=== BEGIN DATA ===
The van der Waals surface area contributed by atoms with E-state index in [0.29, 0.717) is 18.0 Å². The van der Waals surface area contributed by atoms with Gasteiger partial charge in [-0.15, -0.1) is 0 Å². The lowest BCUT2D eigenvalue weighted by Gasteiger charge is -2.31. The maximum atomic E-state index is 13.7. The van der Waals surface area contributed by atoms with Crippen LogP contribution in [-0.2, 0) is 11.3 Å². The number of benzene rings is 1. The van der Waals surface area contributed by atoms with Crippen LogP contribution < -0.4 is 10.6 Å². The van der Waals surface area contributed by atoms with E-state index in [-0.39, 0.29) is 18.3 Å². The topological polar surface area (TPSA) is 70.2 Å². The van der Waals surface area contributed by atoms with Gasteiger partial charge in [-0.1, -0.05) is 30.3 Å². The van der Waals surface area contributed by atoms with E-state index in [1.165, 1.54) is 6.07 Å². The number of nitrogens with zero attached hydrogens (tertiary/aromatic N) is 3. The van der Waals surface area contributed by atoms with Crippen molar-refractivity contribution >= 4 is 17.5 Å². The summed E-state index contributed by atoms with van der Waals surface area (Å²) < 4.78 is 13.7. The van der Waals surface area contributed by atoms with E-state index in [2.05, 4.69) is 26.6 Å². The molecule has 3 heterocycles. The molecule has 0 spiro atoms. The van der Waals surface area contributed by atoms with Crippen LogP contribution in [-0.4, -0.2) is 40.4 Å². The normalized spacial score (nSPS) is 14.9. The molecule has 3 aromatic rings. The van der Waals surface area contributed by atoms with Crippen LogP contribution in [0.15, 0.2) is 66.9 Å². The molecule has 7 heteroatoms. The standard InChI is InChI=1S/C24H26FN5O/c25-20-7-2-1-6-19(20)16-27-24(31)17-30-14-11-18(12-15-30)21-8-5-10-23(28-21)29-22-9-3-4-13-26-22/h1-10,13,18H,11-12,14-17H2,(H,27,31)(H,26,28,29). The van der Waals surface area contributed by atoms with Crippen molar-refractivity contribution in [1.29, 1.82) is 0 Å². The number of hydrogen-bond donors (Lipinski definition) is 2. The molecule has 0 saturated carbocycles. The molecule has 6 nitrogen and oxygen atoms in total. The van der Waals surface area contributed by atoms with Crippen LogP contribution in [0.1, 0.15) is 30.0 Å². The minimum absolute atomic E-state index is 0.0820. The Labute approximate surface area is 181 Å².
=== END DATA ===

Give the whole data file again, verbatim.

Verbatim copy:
The van der Waals surface area contributed by atoms with E-state index in [0.29, 0.717) is 18.0 Å². The van der Waals surface area contributed by atoms with Gasteiger partial charge in [-0.15, -0.1) is 0 Å². The lowest BCUT2D eigenvalue weighted by Gasteiger charge is -2.31. The maximum atomic E-state index is 13.7. The van der Waals surface area contributed by atoms with Crippen LogP contribution in [-0.2, 0) is 11.3 Å². The number of benzene rings is 1. The van der Waals surface area contributed by atoms with Crippen LogP contribution < -0.4 is 10.6 Å². The van der Waals surface area contributed by atoms with E-state index in [-0.39, 0.29) is 18.3 Å². The topological polar surface area (TPSA) is 70.2 Å². The van der Waals surface area contributed by atoms with Gasteiger partial charge in [-0.1, -0.05) is 30.3 Å². The van der Waals surface area contributed by atoms with E-state index in [1.165, 1.54) is 6.07 Å². The number of nitrogens with zero attached hydrogens (tertiary/aromatic N) is 3. The van der Waals surface area contributed by atoms with Crippen molar-refractivity contribution >= 4 is 17.5 Å². The summed E-state index contributed by atoms with van der Waals surface area (Å²) < 4.78 is 13.7. The van der Waals surface area contributed by atoms with E-state index in [2.05, 4.69) is 26.6 Å². The molecule has 3 heterocycles. The molecule has 0 spiro atoms. The van der Waals surface area contributed by atoms with Crippen LogP contribution in [-0.4, -0.2) is 40.4 Å². The normalized spacial score (nSPS) is 14.9. The molecule has 3 aromatic rings. The van der Waals surface area contributed by atoms with Crippen LogP contribution in [0.15, 0.2) is 66.9 Å². The molecule has 7 heteroatoms. The standard InChI is InChI=1S/C24H26FN5O/c25-20-7-2-1-6-19(20)16-27-24(31)17-30-14-11-18(12-15-30)21-8-5-10-23(28-21)29-22-9-3-4-13-26-22/h1-10,13,18H,11-12,14-17H2,(H,27,31)(H,26,28,29). The van der Waals surface area contributed by atoms with Crippen molar-refractivity contribution in [1.29, 1.82) is 0 Å². The number of hydrogen-bond donors (Lipinski definition) is 2. The molecule has 0 saturated carbocycles. The molecule has 6 nitrogen and oxygen atoms in total. The van der Waals surface area contributed by atoms with Crippen LogP contribution in [0.1, 0.15) is 30.0 Å². The minimum absolute atomic E-state index is 0.0820. The Labute approximate surface area is 181 Å².